ICYMI: Medicare “Delinking” Does Not Result In Savings, Increases Costs For Seniors And Taxpayers

As a so-called “delinking” measure continues to be discussed in Congress, specifically in the Medicare Part D program, it’s important lawmakers understand that this policy does not actually reduce costs in any way. Members and staff need to ask themselves, does this actually save consumers money and lower the costs of prescription drugs.

  1. A recent article in Axios highlights, “To make the math work and get a favorable CBO score, “delinking” has to be connected to transparency measures like requiring PBMs to disclose the cost and reimbursement of drugs and any fees or discounts involve.” The article also notes that, “One health lobbyist told Axios that congressional committee health staff have been warned by the CBO that the Medicare delinking policies don’t save money unless they are attached to the transparency measures.”See the full Axios article HERE.

  2. In addition, a recent op-ed from Ike Brannon, senior fellow at the Jack Kemp Foundation, in RealClearMarkets, debunks claims that “delinking” would result in savings for Medicare beneficiaries. Brannon writes:“The inefficacy of de-linking is not new: CBO has never directly released a score of de-linking in Medicare Part D, but it has scored larger bills that included, among other things, de-linking in Medicare Part D where the sum of its provisions would lower the deficit. It seems that committee staff extricated a score from that other analysis and applied it to this bill.“But that is not how scoring works, and CBO will, I suspect, inform the committee at some point that their bill is not truly revenue-neutral. Which is good, because we don’t want an incorrect idea like de-linking costs the government money incorrectly ratified by Congress.”Read Brannon’s op-ed HERE.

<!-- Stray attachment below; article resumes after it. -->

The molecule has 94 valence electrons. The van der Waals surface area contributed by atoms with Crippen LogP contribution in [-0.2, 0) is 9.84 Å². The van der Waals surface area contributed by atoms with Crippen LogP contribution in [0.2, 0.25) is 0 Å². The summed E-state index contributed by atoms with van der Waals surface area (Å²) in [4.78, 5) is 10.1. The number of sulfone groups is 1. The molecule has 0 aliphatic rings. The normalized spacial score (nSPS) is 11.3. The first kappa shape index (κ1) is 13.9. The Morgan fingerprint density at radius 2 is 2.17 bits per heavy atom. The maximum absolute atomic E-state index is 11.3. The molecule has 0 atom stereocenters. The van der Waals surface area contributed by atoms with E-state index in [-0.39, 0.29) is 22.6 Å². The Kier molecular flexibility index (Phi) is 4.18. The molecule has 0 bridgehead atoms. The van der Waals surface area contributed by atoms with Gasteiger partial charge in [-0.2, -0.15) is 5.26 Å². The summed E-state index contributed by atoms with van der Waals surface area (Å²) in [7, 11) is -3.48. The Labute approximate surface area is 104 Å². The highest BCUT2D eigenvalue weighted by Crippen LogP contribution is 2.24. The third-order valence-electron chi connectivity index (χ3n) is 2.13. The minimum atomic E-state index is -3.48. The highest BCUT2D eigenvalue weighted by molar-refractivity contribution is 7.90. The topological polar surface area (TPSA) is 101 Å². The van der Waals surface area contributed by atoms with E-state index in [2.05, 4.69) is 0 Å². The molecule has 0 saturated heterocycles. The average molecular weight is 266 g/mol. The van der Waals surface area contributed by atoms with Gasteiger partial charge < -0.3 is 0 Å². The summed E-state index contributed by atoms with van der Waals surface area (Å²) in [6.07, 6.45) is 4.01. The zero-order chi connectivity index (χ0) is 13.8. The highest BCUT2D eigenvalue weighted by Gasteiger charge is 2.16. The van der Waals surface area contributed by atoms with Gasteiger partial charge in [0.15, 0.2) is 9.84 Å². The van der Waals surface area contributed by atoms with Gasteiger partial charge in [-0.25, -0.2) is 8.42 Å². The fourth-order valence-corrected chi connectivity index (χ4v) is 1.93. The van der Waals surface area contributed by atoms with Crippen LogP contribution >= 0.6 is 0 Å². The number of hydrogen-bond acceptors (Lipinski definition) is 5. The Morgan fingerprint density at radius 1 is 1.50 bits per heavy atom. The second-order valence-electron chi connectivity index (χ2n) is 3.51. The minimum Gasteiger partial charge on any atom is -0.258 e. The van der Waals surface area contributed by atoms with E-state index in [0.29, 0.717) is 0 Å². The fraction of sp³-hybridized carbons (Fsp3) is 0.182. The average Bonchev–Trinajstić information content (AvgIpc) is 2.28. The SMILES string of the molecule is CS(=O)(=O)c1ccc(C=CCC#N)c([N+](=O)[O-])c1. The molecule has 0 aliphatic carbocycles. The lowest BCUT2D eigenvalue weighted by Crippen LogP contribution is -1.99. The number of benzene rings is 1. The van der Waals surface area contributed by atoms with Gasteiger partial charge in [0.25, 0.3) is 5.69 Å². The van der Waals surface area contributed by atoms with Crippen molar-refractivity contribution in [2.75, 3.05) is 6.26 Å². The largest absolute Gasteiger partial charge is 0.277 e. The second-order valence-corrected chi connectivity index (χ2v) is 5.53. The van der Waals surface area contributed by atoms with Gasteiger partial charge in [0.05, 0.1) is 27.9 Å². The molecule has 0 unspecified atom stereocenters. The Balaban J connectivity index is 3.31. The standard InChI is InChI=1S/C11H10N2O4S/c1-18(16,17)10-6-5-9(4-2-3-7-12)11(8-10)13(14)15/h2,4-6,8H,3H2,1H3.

3. According to a report by University of Chicago Professor of Economics, Casey Mulligan, the “delinking” policy would undermine incentives for pharmacy benefit companies to maximize competition in the market and secure savings for patients and health plan sponsors, resulting in higher drug prices and handing drug companies a profit-boosting windfall. The report found that the consequence of prohibiting linkages between pharmacy benefit companies’ compensation and prescription drug list prices in Medicare Part D would mean increased health care costs and increased Big Pharma profits.

Mulligan’s analysis finds:

  • Financial Windfall for Big Pharma: The “delinking” policy has the potential to significantly increase drug prices, reduce drug utilization, and redistribute billions of dollars annually from patients and taxpayers to pharmacy companies and drug manufacturers. The result would be approximately an additional $10 billion every year for drug companies, while costing patients and payers up to $18 billion.
  • Taxpayers Pay More for Medicare: Annual federal spending on Medicare Part D premiums would increase $3 billion to $10 billion.
  • Higher Premiums for Seniors in Medicare Part D: Reducing the negotiated rebates and discounts PBMs pass to health plans to lower drug costs for patients and health plans could lead plans to raise premiums to finance drug benefits. Eliminating the pay for PBM performance incentives could also reduce insurance coverage and appropriate drug utilization as costs for patients rise.
  • Reduces PBM competition: Introducing a new obstacle between buyers and sellers (in this case between health plan sponsors and PBMs) is unlikely to increase competition or new entrants in the PBM market or improve patient welfare.

Read Mulligan’s full analysis HERE.

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